5e took some great ideas, implemented them well, and came up with a wonderful game. They had some other ideas that weren’t implemented so well, that imo fell flat on their face. Then there were other ideas that made me wonder “What were they thinking?”.
Chapter Four starts out talking about character details: name, sex, height and weight, age, eye color, etc. I like that they point out that all of these things can simply be selected however the player wishes. Earlier editions had players roll for these things and I always thought that was unnecessarily controlling. We’ll leave alignment for another day. But then we get to Backgrounds.
I am a huge fan of players coming up with a detailed back story. It’s hard to get into the spirit of the game if your character is just a series of numbers. Players need to bond with their characters in order to make the game come alive. Developing unusual mannerisms and traits for your character can add to the fun. But it needs to come from the player as something they want to do.
Backgrounds, as presented in the Player’s Handbook, are too contrived and forced for my taste. Select a background, pick a personality trait, ideal, bond, and flaw all from predefined lists. Each of the latter may be selected or rolled for. By requiring a player to select these things, it becomes a chore and the background becomes something thrust upon the character, opposed to details that the player chose to develop in order to fill out the character.
Also, as presented, it makes the character generation process become larger and more time consuming. I prefer to streamline this process as much as possible, so making a character doesn’t feel like work, and then encourage players to more fully develop their characters between games (if they wish).
I would very much have liked to have seen backgrounds presented as more of a list of ideas and suggestions on how a player could give their characters more depth.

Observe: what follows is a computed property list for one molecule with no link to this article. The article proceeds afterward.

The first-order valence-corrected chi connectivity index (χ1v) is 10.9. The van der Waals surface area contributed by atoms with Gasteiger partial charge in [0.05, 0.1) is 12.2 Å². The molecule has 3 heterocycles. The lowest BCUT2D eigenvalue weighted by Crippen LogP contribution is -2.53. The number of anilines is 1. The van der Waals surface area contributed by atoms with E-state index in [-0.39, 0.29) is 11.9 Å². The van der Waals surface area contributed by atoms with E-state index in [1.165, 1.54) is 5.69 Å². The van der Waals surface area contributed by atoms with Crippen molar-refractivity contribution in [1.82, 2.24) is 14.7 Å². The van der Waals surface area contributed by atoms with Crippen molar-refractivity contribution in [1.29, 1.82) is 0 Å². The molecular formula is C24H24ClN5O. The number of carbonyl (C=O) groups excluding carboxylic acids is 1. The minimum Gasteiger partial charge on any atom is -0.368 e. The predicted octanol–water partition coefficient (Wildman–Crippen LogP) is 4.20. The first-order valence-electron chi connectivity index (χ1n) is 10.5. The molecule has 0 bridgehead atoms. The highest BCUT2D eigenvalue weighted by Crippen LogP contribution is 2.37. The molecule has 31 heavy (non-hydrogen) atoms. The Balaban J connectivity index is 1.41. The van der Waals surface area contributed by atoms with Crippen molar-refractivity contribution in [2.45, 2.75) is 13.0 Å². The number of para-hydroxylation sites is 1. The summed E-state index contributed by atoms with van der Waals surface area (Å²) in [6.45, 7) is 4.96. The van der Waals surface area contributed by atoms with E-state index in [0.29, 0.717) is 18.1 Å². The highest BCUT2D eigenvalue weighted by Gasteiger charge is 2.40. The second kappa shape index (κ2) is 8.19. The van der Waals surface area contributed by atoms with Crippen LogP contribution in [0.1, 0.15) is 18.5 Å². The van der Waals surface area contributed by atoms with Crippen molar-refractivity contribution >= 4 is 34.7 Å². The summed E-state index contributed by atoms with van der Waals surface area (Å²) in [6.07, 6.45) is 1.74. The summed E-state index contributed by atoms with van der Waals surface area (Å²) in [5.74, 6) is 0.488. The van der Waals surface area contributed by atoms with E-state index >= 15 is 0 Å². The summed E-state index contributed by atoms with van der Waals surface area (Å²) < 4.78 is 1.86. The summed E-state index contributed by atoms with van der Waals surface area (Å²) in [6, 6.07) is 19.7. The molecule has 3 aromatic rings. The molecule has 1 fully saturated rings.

You could almost use this section that way had it not gone on to include special features, associated skill proficiencies, etc that give each background a different game mechanic which now fosters min-maxing by having players pick a background based on what additional abilities it will give them.
I’m not a fan of what they came up with here and I think they would have been better off to just leave backgrounds completely out of the PHB, opposed to presenting them the way they did.
As far as I’m concerned, this just takes a bad idea and makes it worse. As I said, I think backgrounds are something that should be developed by the player and done so because the player wants to fill out their character. Playing a character with certain mannerisms and flaws is part of the fun and is its own reward. Giving any form of additional reward to a player for displaying their assigned traits seems a bit silly to me, not to mention being steeped in meta-gaming. Rewarding players for doing the right thing for the wrong reasons is counterproductive to the kind of game I like to run.
At the end of chapter six, after equipment and services, there are a couple of pages on trinkets. Roll 1d100 and receive a trinket for your character. Huh? It just came out of nowhere and got tacked on to the end of the chapter. The items are all pointless and, from the way they are presented, it is clear to the player that this trinket is just completely random with no actual meaning whatsoever.
This really should have been put in the DMG along with a paragraph on how to use it. Once in a while, tell a player that their new character also has this item (generated secretly by the DM) that was left to them or was found sometime in their past. It may or may not have any real significance. But the player has no way of knowing that. Maybe it’s a random piece of fluff. Maybe the DM has a detailed adventure tied to it. The player will never know for sure and it has a lot more meaning that way.
Now this is an excellent addition!
Players have a tendency to walk in the town gates and consider that time has stopped until they head out again. None of my players has ever been particularly interested in town adventures so I’ve been hard pressed to insert any sort of social interaction beyond the quest at hand.
Charging them room and board while they heal up and seek out buyers for their last haul goes mostly unnoticed. Tying those expenses to the characters’ reputation is a wonderful idea. Once players become aware that they are being looked down on by town folk, for living in a hovel and eating gruel every day, they may take an interest in improving their standard of living.
This recognition, of the importance of their perceived status, may quite possibly also spark an interest in developing social contacts with notable members of society. I don’t really want to get into a full blown game of intrigue, but a little more depth and longevity to the interactions with NPCs would be rather nice. I can really see this use of living expenses as a stepping stone to make that happen.